Newly available data shows that 90 percent of 911 calls made from wireless phones in Washington, DC, "were delivered without the accurate location information needed to find callers who are lost, confused, unconscious, or otherwise unable to share their location," the public interest group Find Me 911 reported today.
Just 39,805 calls out of 385,341 over a six-month period ending July 2013 contained latitude and longitude information, the group said. The data, "filed with the FCC by the DC Office of Unified Communications last fall," was obtained from the Federal Communications Commission with a Freedom of Information Act request.
Find Me 911 said carriers can generally provide what's known as "Phase I" data, which the FCC says consists of "the telephone number of the originator of a wireless 911 call and the location of the cell site or base station transmitting the call." Phase II data includes latitude and longitude of the caller and should be accurate "to within 50 to 300 meters, depending on the type of technology used."
The Phase I data showing the nearest cell tower is "too broad to be useful for emergency responders," Find Me 911 said. Only 10.3 percent of wireless 911 calls included the Phase II information.
Verizon and Sprint were the best at providing Phase II data, doing so on 24.6 percent and 23.3 percent of calls, respectively. Leap was able to provide that data on 16 percent of calls. T-Mobile did so on only 3.2 percent of calls, and AT&T was in last at 2.6 percent.
The bad results are largely because "[t]he location technology currently used by most wireless carriers (called A-GPS) depends on a direct line-of-sight to satellites, so it often fails in indoor locations or dense urban areas like the District," Find Me 911 said.
The carriers may not be breaking any rules by not transmitting Phase II data from indoors.
"Current FCC regulations only set location accuracy requirements for Phase II calls made outdoors," Find Me 911 spokesperson Andrew Weinstein told Ars. "Because DC is an urban area, the vast majority of calls come from indoor locations or from streets where buildings block a clear line-of-sight to satellites."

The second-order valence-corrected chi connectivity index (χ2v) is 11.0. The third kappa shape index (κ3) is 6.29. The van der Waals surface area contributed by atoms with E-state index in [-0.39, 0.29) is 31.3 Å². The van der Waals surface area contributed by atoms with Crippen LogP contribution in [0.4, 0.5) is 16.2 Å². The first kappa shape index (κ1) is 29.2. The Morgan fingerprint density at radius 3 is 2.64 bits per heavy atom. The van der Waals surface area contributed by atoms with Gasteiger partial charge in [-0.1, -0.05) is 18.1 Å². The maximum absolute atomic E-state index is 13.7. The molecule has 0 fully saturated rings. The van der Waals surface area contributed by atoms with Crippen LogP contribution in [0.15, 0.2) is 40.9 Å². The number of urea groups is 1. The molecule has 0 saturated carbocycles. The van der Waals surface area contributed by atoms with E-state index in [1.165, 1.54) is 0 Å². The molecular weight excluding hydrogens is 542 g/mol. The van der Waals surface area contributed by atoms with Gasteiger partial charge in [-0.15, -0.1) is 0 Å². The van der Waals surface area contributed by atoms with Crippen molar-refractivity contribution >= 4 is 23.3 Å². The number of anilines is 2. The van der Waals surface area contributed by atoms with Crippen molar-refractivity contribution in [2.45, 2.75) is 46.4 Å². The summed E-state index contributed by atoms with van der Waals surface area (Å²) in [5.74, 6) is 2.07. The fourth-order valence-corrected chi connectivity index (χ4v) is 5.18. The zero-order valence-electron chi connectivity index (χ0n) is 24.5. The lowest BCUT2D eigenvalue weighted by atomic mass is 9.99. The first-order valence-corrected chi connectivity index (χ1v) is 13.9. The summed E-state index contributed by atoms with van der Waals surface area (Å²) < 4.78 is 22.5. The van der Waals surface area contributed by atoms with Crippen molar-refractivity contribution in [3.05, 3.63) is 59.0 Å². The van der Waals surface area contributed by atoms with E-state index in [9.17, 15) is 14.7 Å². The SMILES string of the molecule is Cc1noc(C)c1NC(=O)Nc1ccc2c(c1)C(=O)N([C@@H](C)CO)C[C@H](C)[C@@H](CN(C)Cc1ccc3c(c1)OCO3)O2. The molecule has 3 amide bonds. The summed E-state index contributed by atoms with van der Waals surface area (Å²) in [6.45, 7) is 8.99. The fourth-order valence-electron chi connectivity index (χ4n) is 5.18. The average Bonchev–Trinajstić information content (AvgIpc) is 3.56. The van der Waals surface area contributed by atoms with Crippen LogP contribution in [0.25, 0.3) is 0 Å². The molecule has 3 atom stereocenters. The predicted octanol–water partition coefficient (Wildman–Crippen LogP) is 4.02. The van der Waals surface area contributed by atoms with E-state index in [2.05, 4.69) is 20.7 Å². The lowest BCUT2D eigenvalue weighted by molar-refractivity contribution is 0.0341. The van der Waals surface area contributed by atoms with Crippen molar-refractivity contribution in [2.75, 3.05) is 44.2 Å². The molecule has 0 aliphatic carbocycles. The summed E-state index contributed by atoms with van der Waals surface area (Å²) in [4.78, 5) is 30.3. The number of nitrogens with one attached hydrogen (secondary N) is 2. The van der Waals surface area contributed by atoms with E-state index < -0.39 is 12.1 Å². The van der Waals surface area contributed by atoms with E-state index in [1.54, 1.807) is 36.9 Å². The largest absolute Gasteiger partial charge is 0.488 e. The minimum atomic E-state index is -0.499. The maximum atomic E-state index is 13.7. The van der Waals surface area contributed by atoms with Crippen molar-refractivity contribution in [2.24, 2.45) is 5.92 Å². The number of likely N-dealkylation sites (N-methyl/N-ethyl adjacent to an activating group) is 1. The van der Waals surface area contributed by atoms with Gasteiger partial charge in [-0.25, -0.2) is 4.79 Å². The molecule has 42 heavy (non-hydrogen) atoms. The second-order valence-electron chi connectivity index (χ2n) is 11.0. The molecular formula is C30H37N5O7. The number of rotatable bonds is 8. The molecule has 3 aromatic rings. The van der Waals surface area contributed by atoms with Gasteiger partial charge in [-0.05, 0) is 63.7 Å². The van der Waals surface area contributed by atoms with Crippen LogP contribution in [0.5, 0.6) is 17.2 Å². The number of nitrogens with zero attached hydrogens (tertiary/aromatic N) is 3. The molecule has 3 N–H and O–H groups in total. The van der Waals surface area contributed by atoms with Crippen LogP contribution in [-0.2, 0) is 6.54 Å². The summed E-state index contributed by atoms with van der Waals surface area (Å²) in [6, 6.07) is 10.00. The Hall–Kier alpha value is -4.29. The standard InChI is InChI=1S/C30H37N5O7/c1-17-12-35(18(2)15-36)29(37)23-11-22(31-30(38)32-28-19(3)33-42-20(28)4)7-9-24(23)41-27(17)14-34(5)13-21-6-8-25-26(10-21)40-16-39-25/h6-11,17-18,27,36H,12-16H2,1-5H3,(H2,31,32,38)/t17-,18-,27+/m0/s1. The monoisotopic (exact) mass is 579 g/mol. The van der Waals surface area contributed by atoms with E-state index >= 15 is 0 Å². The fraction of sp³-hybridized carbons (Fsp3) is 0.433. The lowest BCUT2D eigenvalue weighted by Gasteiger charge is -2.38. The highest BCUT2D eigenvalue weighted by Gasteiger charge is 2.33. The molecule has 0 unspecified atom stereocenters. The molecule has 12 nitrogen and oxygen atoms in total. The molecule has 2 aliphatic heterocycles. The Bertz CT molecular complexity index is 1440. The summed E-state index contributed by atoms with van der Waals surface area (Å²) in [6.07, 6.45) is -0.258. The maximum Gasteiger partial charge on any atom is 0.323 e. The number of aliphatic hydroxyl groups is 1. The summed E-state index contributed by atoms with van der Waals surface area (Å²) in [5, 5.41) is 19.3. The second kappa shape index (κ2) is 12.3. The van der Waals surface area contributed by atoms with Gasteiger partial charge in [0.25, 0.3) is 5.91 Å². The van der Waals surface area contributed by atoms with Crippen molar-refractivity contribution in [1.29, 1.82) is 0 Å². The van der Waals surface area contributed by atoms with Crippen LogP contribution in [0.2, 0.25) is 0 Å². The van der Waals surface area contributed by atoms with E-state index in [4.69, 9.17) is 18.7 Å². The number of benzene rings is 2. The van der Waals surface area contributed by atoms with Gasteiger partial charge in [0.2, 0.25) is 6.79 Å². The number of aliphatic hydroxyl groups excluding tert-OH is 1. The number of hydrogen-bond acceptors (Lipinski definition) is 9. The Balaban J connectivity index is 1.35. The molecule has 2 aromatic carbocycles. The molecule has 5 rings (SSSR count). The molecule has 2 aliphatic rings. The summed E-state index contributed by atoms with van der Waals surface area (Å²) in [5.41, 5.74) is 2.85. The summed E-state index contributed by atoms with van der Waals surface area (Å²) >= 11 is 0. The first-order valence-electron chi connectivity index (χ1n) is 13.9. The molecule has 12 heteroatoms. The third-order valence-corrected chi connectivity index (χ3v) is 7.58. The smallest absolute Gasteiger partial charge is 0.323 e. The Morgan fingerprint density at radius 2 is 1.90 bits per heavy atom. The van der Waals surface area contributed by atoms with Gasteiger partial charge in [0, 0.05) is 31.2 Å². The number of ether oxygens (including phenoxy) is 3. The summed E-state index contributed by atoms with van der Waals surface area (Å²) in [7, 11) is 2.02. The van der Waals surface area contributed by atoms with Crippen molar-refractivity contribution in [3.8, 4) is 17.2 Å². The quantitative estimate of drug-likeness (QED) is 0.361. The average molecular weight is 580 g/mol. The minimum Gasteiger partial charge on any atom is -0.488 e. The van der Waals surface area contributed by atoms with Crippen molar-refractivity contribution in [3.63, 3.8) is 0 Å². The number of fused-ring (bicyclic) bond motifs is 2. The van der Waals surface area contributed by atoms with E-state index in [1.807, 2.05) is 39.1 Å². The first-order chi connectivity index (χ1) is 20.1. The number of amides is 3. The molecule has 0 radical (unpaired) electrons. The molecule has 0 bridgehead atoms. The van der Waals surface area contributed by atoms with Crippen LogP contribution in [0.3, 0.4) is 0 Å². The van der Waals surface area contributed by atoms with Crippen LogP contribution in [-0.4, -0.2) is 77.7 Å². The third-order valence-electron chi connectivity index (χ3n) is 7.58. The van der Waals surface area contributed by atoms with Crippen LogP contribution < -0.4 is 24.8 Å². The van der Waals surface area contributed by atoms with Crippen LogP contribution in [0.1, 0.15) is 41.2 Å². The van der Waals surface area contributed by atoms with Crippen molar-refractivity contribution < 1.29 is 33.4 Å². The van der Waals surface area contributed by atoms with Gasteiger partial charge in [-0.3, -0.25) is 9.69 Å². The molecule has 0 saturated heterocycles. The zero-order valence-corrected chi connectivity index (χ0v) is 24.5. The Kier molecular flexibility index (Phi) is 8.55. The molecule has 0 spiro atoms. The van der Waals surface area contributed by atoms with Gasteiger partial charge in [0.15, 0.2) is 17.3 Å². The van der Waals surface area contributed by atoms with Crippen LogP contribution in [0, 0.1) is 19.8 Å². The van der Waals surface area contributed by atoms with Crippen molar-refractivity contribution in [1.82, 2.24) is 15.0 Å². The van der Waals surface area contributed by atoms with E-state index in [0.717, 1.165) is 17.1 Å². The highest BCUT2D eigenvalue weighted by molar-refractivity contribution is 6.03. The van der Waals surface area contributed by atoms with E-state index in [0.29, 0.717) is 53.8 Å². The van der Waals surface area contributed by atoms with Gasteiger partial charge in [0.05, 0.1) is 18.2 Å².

The Washington Post has a good summary of the results.
Consumer advocacy group Public Knowledge called the results "shocking and dangerous," and the group noted that 41 percent of US households depend solely on wireless voice service. Improving 911 location data for wireless phones will be a big concern in the planned shift away from traditional landlines.
There is some good news. The FCC last year approved a new technology that should more accurately locate people inside buildings. A proposed update to wireless 911 location accuracy rules should also help.
“When nine in 10 emergency callers in our nation’s capital cannot be located on wireless phones, we know that the requirements for location accuracy must be updated immediately," Jamie Barnett, former chief of the FCC’s Public Safety and Homeland Security Bureau and director of the Find Me 911 Coalition, said in the group's announcement. "Thankfully, the FCC has proposed a strong new rule to help find wireless callers in need, both indoors and outdoors, and this should eliminate any doubt about the importance of rapid adoption of that rule.”
The FCC believes its updated rules, which are not yet final, could save 10,000 lives a year. It would require more accurate location data for calls from indoors within two years.